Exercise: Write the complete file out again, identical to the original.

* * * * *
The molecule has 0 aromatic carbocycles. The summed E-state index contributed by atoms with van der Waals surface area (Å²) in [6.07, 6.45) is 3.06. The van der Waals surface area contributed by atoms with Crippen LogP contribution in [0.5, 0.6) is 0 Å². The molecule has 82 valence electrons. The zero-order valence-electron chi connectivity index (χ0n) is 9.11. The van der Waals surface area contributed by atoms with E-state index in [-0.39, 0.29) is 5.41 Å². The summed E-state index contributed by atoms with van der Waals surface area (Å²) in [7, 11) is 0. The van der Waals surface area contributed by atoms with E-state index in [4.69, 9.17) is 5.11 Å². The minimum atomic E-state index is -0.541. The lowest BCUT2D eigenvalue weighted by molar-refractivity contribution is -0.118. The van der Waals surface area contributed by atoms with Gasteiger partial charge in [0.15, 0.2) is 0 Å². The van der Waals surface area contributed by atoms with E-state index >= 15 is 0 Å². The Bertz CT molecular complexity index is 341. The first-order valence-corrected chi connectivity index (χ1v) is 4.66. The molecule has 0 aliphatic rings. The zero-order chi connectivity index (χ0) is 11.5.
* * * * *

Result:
The molecule has 0 aromatic carbocycles. The summed E-state index contributed by atoms with van der Waals surface area (Å²) in [6.07, 6.45) is 3.06. The van der Waals surface area contributed by atoms with Crippen LogP contribution in [0.5, 0.6) is 0 Å². The molecule has 82 valence electrons. The zero-order valence-electron chi connectivity index (χ0n) is 9.11. The van der Waals surface area contributed by atoms with E-state index in [-0.39, 0.29) is 5.41 Å². The summed E-state index contributed by atoms with van der Waals surface area (Å²) in [7, 11) is 0. The van der Waals surface area contributed by atoms with E-state index in [4.69, 9.17) is 5.11 Å². The minimum atomic E-state index is -0.541. The lowest BCUT2D eigenvalue weighted by molar-refractivity contribution is -0.118. The van der Waals surface area contributed by atoms with Gasteiger partial charge in [0.15, 0.2) is 0 Å². The van der Waals surface area contributed by atoms with E-state index >= 15 is 0 Å². The Bertz CT molecular complexity index is 341. The first-order valence-corrected chi connectivity index (χ1v) is 4.66. The molecule has 0 aliphatic rings. The zero-order chi connectivity index (χ0) is 11.5.